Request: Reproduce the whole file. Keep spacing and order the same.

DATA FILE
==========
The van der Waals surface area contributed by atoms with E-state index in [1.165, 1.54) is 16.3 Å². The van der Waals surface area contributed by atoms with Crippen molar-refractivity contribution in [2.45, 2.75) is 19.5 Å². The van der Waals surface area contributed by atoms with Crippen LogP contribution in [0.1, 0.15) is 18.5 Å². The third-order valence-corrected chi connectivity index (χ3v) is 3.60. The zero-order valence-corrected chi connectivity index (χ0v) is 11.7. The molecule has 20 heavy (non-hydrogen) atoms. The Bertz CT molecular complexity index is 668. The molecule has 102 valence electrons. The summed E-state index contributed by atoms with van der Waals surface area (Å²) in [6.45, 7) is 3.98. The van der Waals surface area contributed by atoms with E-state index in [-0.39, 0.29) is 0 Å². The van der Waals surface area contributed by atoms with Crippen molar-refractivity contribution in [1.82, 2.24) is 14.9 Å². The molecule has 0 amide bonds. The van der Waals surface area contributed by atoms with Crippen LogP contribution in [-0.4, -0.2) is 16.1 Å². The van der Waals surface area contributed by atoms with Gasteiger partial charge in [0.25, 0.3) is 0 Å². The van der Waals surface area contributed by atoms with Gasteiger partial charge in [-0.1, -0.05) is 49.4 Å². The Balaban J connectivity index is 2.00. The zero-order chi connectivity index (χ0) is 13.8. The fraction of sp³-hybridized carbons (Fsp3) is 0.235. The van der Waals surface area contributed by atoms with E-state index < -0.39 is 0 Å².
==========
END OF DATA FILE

The van der Waals surface area contributed by atoms with E-state index in [1.165, 1.54) is 16.3 Å². The van der Waals surface area contributed by atoms with Crippen molar-refractivity contribution in [2.45, 2.75) is 19.5 Å². The van der Waals surface area contributed by atoms with Crippen LogP contribution in [0.1, 0.15) is 18.5 Å². The third-order valence-corrected chi connectivity index (χ3v) is 3.60. The zero-order valence-corrected chi connectivity index (χ0v) is 11.7. The molecule has 20 heavy (non-hydrogen) atoms. The Bertz CT molecular complexity index is 668. The molecule has 102 valence electrons. The summed E-state index contributed by atoms with van der Waals surface area (Å²) in [6.45, 7) is 3.98. The van der Waals surface area contributed by atoms with E-state index in [-0.39, 0.29) is 0 Å². The van der Waals surface area contributed by atoms with Crippen molar-refractivity contribution in [1.82, 2.24) is 14.9 Å². The molecule has 0 amide bonds. The van der Waals surface area contributed by atoms with Crippen LogP contribution in [-0.4, -0.2) is 16.1 Å². The van der Waals surface area contributed by atoms with Gasteiger partial charge in [0.25, 0.3) is 0 Å². The van der Waals surface area contributed by atoms with Gasteiger partial charge in [-0.1, -0.05) is 49.4 Å². The Balaban J connectivity index is 2.00. The zero-order chi connectivity index (χ0) is 13.8. The fraction of sp³-hybridized carbons (Fsp3) is 0.235. The van der Waals surface area contributed by atoms with E-state index < -0.39 is 0 Å².